November 14, 2013

Men still earn more in Maine, but gap shrinks

Census numbers reveal variations by community, but overall, Maine women are now paid 20% less.

By Leslie Bridgers lbridgers@pressherald.com
Staff Writer

Men continue to earn more money than women in communities across Maine and the nation, according to data released Thursday by the U.S. Census Bureau.

The latest numbers collected from Maine’s eight largest communities suggest that the wage gap is larger in some than in others.

Data collected over the past three years shows that women in Bangor earn an average of $849 a year less than men, assuming both work full-time and year-round and earn the median salary. In Sanford, the median salary for men is $16,384 higher than that for women.

The Census Bureau released a huge spectrum of data on Americans, with breakdowns of all communities that have at least 20,000 residents. The demographic information was collected from 2009 to 2012 as part of the American Community Survey.

Numbers from individual Maine communities, such as men’s and women’s salaries, are considered less precise because the sample sizes are smaller, so margins of error are larger. But the wage gap also is clear in state and national data, and the difference in earnings is known to vary depending on the kinds of jobs that are available in an area.

In Maine, women earn 20 percent less than men. That gap is one percentage point less than the national average. In the state and the U.S., the margin shrank from an average of about 22 percent from 2007 to 2009.

The wage gap has gradually narrowed over time. Four decades ago, Maine women earned 42 percent less than men.

Four Maine communities appear to have smaller-than-average wage gaps: Biddeford, South Portland, Portland and Bangor. Four others appear to have bigger-than-average wage gaps: Sanford, Brunswick, Auburn and Lewiston.

Glenn Mills, chief economist for the Maine Department of Labor’s Center for Workforce Research and Information, was quick to point out that the small sample size makes for a large margin of error, so the data is “not necessarily so accurate.”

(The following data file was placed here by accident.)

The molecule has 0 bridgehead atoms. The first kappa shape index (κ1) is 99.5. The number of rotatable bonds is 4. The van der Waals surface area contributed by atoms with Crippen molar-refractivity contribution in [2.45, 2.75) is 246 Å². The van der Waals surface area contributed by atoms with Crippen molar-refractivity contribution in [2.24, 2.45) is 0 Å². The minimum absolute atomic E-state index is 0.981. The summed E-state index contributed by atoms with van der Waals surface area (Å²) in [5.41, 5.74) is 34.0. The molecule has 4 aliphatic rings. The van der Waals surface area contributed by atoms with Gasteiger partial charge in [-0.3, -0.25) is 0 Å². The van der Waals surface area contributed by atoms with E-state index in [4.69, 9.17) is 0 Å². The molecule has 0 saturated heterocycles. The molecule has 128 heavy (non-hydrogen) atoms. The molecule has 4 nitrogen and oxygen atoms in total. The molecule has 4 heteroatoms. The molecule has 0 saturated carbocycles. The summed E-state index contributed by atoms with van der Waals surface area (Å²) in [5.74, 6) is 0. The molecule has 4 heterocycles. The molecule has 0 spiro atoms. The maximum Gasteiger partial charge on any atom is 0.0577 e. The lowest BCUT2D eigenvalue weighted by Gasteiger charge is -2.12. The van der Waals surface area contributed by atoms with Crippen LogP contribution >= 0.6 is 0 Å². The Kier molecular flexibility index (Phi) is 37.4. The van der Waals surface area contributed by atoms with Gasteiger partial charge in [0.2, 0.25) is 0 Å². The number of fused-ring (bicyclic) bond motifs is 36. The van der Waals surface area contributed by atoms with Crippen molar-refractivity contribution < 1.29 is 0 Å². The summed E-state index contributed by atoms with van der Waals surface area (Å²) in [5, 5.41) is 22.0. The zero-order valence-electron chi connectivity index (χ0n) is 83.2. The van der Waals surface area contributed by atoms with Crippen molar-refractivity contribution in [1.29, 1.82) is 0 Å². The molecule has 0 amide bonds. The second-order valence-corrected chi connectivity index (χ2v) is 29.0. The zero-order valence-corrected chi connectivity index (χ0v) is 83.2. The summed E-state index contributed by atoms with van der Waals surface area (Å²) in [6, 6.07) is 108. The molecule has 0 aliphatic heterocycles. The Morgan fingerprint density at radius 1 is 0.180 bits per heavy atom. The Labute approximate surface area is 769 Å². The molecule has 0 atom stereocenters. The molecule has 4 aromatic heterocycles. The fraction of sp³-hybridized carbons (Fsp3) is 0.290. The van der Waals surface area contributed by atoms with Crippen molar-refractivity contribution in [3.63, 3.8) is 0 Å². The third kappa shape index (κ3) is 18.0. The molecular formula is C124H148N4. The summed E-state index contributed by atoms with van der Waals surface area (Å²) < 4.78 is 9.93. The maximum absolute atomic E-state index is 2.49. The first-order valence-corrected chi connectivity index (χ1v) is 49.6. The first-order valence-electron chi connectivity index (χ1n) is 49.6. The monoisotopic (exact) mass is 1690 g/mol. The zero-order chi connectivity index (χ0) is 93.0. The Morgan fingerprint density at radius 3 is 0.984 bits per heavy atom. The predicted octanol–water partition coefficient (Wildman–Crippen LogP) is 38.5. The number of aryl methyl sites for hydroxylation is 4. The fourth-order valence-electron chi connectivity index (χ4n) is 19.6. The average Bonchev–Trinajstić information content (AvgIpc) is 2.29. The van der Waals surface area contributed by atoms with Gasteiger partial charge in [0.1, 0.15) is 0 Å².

The margins of error vary for each estimate depending on sample size. The largest margin of error, for example, applies to the median earnings of a full-time, year-round male worker in Biddeford. The census estimate is $41,692, but the margin of error is $8,651 – 21 percent.

There also are variations from past estimates.

In Bangor, the gender gap for median yearly earnings was $6,069, according to the surveys from 2007 to 2009. That’s seven times the figure for the past three years – $849.

Still, Bangor and Portland have had the smallest wage gaps in both of the most recent three-year periods. Sanford has had the widest margin in both.

Charles Colgan, a former state economist and a professor at the University of Southern Maine’s Muskie School of Public Service, said it isn’t surprising that the wage gap is smaller in the state’s larger urban areas, where there are more jobs in a variety of industries.

He suspected that Sanford’s larger gap could be attributed to the fact that many men who live there work at the Portsmouth Naval Shipyard in Kittery or at engine manufacturer Pratt & Whitney in North Berwick, companies that pay high wages in male-dominated industries.

Sanford had the fourth-highest median earnings for all workers, including part-time and part-year, at $27,041. Bangor was the lowest, at $22,517, and South Portland was the highest, at $32,926.

In addition to income data, the statistics released Thursday covered a range of topics such as race, employment status, education and even the types of heat used in homes, all broken down by city and town.

Of the eight communities, Brunswick had the highest median age, 46.2 years. Biddeford’s was lowest, at 35.3 years.

Portland had the largest proportion of people who have never been married – 48.1 percent of men and 38.4 percent of women.

Brunswick had the most widows, 13.4 percent of women, and Lewiston had the most widowers, 3.3 percent of men.

Among residents with bachelor’s degrees, education was the most popular field of study in Lewiston, Bangor, Biddeford and Sanford. Business degrees were most common in Auburn, Portland and South Portland. Social sciences was the top field of college study in Brunswick.

Leslie Bridgers can be contacted at 791-6364 or at:

lbridgers@pressherald.com

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